Planets originally thought to be like Earth 'lack water'

Planets originally thought to be like Earth 'lack water'

The search to discover planets similar to our own could be hindered by low water levels, scientists have warned.

Three planets which orbit stars similar to the sun had been seen as ideal candidates for detecting water vapour – a key characteristic of Earth-like climates.

But a team of astronomers using Nasa’s Hubble Space Telescope studying HD 189733b, HD 209458b, and WASP-12b – which are between 60 and 900 light-years away, with temperatures ranging from 900 to 2200C – have found the planets are virtually dry.

Scientists from the Institute of Astronomy at the University of Cambridge said this raises new questions about how expo-planets form and highlights challenges in searching for planets capable of sustaining life.

They found water levels which are only one-tenth to one-thousandth of the amount predicted.

Dr Nikku Madhusudhan said: “These very hot planets with large atmospheres orbit some of our nearest stars, making them the best possible candidates for measuring water levels, and yet the levels we found were much lower than expected.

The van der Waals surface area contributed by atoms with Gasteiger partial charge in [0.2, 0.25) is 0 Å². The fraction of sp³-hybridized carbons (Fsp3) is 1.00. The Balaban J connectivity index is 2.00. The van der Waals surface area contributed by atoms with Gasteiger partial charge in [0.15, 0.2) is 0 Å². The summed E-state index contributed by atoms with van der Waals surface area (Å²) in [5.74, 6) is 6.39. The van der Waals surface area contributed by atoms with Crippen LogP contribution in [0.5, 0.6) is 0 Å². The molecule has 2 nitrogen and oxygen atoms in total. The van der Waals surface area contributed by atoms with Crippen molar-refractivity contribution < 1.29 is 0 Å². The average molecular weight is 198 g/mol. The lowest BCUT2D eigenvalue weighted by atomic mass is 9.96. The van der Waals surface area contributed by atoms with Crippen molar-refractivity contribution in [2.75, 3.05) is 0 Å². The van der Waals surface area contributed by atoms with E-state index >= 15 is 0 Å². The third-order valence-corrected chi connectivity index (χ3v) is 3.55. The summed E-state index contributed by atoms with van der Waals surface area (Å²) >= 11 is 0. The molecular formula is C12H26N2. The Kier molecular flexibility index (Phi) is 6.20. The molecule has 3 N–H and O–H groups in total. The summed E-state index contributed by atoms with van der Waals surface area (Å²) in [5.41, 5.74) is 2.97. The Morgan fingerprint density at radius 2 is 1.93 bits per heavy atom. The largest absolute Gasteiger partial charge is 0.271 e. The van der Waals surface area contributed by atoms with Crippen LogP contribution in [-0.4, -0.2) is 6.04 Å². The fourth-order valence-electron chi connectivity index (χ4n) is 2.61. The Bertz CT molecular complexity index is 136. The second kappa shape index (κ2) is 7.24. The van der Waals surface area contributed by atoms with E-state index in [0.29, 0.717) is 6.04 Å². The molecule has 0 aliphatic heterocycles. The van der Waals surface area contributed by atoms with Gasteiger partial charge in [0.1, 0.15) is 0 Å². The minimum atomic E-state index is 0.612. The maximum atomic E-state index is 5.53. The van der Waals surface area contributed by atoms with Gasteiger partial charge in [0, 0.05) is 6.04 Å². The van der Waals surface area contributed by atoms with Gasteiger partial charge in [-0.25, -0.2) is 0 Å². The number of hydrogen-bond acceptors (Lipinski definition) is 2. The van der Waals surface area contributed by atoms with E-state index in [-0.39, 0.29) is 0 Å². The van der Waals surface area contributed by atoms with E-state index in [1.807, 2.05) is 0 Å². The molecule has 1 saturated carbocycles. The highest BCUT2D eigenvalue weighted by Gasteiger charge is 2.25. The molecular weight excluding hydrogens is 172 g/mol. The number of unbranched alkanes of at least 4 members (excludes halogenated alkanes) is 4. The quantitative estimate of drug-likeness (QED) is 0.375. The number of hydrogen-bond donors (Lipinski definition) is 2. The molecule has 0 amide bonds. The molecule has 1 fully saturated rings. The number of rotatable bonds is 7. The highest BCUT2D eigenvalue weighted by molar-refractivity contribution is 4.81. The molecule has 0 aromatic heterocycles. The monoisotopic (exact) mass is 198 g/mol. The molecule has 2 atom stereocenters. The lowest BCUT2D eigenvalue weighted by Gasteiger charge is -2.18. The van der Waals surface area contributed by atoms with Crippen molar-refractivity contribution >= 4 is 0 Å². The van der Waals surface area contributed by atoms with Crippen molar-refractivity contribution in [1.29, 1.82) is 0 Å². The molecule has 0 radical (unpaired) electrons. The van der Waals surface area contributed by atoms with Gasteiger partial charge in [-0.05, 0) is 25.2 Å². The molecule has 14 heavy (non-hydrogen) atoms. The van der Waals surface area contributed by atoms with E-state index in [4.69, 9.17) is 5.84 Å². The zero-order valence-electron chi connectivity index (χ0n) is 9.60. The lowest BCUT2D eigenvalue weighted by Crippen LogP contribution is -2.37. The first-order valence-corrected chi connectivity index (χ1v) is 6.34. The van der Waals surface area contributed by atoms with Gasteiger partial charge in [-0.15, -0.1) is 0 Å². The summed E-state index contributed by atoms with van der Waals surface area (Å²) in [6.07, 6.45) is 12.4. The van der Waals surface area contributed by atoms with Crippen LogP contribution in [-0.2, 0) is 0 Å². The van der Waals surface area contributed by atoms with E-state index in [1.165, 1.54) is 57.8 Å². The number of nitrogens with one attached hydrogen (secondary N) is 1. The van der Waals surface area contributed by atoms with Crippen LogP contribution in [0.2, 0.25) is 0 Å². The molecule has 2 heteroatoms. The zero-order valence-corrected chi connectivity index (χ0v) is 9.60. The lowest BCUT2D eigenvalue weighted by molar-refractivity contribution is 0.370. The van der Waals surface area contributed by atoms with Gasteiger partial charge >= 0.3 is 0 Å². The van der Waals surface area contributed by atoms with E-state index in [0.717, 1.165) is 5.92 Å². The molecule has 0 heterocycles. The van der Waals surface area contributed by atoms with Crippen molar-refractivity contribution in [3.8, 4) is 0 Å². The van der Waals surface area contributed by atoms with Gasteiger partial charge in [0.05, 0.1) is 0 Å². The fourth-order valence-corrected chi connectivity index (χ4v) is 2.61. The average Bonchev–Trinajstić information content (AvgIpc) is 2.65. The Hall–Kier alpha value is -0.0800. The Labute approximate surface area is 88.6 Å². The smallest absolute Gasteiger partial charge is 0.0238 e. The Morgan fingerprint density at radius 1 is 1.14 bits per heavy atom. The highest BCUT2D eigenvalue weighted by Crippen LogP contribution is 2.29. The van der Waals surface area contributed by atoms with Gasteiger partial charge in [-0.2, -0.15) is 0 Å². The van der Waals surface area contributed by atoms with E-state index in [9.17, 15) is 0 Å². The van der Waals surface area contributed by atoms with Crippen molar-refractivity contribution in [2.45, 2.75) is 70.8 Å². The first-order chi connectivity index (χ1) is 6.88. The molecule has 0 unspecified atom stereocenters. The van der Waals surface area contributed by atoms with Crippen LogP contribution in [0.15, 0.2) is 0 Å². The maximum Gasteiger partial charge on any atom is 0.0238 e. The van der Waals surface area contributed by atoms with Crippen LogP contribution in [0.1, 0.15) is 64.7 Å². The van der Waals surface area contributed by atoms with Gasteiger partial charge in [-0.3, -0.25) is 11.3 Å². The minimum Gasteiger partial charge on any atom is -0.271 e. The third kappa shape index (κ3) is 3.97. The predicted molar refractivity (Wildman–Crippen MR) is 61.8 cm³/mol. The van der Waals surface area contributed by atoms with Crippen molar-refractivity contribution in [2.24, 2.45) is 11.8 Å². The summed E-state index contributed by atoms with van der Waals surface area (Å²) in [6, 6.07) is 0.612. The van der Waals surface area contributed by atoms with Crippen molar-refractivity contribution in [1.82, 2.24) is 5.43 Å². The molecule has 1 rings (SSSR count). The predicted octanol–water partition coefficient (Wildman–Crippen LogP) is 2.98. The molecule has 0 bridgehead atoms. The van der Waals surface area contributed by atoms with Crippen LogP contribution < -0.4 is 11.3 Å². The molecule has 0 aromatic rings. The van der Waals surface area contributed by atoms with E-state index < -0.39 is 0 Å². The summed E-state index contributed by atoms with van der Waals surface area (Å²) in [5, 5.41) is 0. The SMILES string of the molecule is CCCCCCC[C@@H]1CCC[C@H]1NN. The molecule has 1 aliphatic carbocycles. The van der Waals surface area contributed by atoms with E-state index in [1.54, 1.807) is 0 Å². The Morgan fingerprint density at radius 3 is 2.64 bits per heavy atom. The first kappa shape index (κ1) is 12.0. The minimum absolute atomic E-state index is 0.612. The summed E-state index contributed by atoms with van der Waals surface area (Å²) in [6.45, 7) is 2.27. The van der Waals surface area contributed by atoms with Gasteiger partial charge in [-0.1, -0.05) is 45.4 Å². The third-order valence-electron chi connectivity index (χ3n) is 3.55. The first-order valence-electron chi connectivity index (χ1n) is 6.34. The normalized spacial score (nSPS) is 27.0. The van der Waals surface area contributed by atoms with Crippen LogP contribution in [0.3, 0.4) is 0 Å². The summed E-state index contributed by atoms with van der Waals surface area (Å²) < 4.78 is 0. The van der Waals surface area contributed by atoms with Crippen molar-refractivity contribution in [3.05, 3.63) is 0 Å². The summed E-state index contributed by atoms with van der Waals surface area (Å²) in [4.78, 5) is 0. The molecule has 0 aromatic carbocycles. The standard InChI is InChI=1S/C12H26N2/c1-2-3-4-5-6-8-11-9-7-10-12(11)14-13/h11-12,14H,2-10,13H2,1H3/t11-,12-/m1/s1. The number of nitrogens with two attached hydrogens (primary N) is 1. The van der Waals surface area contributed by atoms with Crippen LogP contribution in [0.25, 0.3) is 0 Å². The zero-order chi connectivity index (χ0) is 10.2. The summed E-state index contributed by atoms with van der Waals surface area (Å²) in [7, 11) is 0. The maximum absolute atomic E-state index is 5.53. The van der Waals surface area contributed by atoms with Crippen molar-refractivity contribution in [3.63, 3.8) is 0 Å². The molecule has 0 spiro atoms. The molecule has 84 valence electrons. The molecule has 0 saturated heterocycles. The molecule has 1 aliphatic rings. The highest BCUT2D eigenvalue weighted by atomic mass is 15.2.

“These results show just how challenging it could be to detect water on Earth-like exo-planets in our search for potential life elsewhere.”

He added that more sensitive instruments may be needed on the next generation of telescopes in order to find the “holy grail” of a planet similar to Earth.

“It basically opens a whole can of worms in planet formation,” Dr Madhusudhan said.

“We expected these planets to have lots of water in their atmospheres.

“We have to revisit planet formation and migration models of giant planets, especially hot Jupiters, to investigate how they’re formed.

“There are so many things we still don’t understand about exo-planets – this opens up a new chapter in understanding how planets and solar systems form.”

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